“I wonder how the book got to Guernsey? Perhaps there is some sort of secret homing instinct in books that brings them to their perfect readers.”
January 1946: London is emerging from the shadow of the Second World War, and writer Juliet Ashton is looking for her next book subject. Who could imagine that she would find it in a letter from a man she’s never met, a native of the island of Guernsey, who has come across her name written inside a book by Charles Lamb….
As Juliet and her new correspondent exchange letters, Juliet is drawn into the world of this man and his friends—and what a wonderfully eccentric world it is. The Guernsey Literary and Potato Peel Pie Society—born as a spur-of-the-moment alibi when its members were discovered breaking curfew by the Germans occupying their island—boasts a charming, funny, deeply human cast of characters, from pig farmers to phrenologists, literature lovers all.
Juliet begins a remarkable correspondence with the society’s members, learning about their island, their taste in books, and the impact the recent German occupation has had on their lives. Captivated by their stories, she sets sail for Guernsey, and what she finds will change her forever.
Written with warmth and humor as a series of letters, this novel is a celebration of the written word in all its guises, and of finding connection in the most surprising ways.
~ What I Liked About the Book ~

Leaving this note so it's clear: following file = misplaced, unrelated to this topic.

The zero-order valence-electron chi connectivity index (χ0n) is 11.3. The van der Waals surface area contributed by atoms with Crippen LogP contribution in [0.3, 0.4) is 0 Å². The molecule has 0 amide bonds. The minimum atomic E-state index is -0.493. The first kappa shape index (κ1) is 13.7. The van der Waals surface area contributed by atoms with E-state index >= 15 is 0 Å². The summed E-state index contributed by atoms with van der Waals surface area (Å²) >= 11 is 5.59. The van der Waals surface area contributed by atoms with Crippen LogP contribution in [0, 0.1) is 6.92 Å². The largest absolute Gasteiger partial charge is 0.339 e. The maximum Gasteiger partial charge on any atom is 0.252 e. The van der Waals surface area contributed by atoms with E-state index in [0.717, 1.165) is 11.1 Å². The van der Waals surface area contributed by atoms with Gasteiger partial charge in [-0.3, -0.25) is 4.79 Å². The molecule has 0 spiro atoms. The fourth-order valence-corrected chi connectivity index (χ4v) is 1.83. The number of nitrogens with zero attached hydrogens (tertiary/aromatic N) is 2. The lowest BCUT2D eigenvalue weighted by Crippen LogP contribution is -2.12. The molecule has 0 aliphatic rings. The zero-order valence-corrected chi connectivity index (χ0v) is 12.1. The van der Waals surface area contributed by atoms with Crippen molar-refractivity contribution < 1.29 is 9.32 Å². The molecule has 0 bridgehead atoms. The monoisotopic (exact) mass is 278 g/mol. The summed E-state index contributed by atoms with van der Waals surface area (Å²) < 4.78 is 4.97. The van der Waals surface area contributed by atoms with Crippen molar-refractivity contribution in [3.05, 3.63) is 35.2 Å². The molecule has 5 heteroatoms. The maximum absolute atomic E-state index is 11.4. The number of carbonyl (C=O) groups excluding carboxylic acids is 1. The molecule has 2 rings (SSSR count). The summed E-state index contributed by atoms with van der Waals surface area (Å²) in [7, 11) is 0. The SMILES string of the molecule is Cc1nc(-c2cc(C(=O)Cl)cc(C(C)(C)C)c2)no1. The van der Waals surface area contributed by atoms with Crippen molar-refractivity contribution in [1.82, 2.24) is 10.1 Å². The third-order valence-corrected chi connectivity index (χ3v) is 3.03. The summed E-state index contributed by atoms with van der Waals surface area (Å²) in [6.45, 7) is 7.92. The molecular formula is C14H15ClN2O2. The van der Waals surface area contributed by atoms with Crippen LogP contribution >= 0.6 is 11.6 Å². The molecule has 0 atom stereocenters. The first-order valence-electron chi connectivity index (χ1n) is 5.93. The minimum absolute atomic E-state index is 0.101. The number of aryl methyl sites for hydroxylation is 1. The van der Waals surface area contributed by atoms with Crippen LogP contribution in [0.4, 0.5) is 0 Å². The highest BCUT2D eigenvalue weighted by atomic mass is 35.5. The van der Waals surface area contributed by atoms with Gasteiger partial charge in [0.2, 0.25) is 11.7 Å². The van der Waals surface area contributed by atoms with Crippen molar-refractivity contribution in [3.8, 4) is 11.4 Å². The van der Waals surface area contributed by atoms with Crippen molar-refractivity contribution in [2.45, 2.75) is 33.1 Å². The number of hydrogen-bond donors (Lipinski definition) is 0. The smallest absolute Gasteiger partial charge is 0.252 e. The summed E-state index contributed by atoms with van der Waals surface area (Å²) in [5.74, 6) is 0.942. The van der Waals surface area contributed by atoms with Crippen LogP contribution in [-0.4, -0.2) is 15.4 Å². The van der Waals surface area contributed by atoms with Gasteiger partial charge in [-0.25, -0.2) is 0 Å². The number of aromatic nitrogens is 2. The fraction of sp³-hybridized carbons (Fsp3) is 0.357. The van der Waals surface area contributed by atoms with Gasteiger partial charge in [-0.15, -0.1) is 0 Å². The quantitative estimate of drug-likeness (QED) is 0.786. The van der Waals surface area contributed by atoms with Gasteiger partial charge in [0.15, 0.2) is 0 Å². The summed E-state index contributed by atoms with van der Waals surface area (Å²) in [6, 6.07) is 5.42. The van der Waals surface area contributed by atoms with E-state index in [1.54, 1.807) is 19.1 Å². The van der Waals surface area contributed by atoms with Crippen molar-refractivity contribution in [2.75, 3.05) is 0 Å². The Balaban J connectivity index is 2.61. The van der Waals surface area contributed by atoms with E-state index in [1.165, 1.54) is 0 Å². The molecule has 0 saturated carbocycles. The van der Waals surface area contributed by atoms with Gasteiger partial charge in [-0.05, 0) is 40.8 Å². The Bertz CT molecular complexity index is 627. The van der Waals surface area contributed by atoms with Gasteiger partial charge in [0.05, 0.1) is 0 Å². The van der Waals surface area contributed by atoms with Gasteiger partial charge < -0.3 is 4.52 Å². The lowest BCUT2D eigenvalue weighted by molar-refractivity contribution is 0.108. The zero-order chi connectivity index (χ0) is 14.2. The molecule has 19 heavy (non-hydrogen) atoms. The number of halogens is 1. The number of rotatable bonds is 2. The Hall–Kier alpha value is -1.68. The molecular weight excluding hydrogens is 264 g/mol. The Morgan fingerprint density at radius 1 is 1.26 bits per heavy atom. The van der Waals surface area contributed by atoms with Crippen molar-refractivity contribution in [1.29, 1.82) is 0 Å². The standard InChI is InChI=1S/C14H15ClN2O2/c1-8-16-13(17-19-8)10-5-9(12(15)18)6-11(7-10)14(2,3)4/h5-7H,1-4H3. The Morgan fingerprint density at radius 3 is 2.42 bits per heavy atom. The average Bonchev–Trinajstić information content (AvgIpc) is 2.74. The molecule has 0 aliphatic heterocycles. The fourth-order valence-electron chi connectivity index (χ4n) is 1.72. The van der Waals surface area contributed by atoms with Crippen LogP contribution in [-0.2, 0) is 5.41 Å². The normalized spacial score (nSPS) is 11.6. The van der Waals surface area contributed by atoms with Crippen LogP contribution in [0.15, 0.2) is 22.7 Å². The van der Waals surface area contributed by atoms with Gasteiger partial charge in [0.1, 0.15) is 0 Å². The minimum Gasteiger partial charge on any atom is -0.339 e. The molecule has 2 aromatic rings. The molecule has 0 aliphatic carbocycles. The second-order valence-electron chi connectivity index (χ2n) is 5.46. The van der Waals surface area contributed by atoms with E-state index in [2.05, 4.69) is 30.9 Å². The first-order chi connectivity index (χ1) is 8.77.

I loved how realistic this book felt. The authors described all these people and their lives as though they were real. I also enjoyed the colorful setting the story took place in. Though there were mentions of the horrors of the German occupation, the overall tone of the book remained light.
I didn’t feel emotionally attached to the book or the characters, but finishing it made me feel a little sad. It felt like coming home after being whisked away to Guernsey for a short while.
~ What I Didn’t Like About the Book ~
Though the book captures your attention, it doesn’t make you want to go back to it if you happened to stop at some point. I confess to leaving the book off for a couple of weeks after having finished the first part. After putting it down, I wasn’t sure I wanted to continue where I left off, but I did for the sake of finishing it. That said, I’m glad I made the decision to pursue it because the second part did not disappoint; it reminded me of why I enjoyed the book in the first place.
I also thought the ending was lacking, if not a bit rushed; it left no impact. I wish the authors had written something more appropriate instead of just leaving it to stop at a seemingly random point, though I guess it could also mean that the characters will continue to live their normal lives away from the prying eyes of the readers.
The Guernsey Literary and Potato Peel Pie Society is an engaging but forgettable read. I recommend it to anyone looking for a short, smart, and refreshing read, preferably one who intends to finish the book in one sitting.
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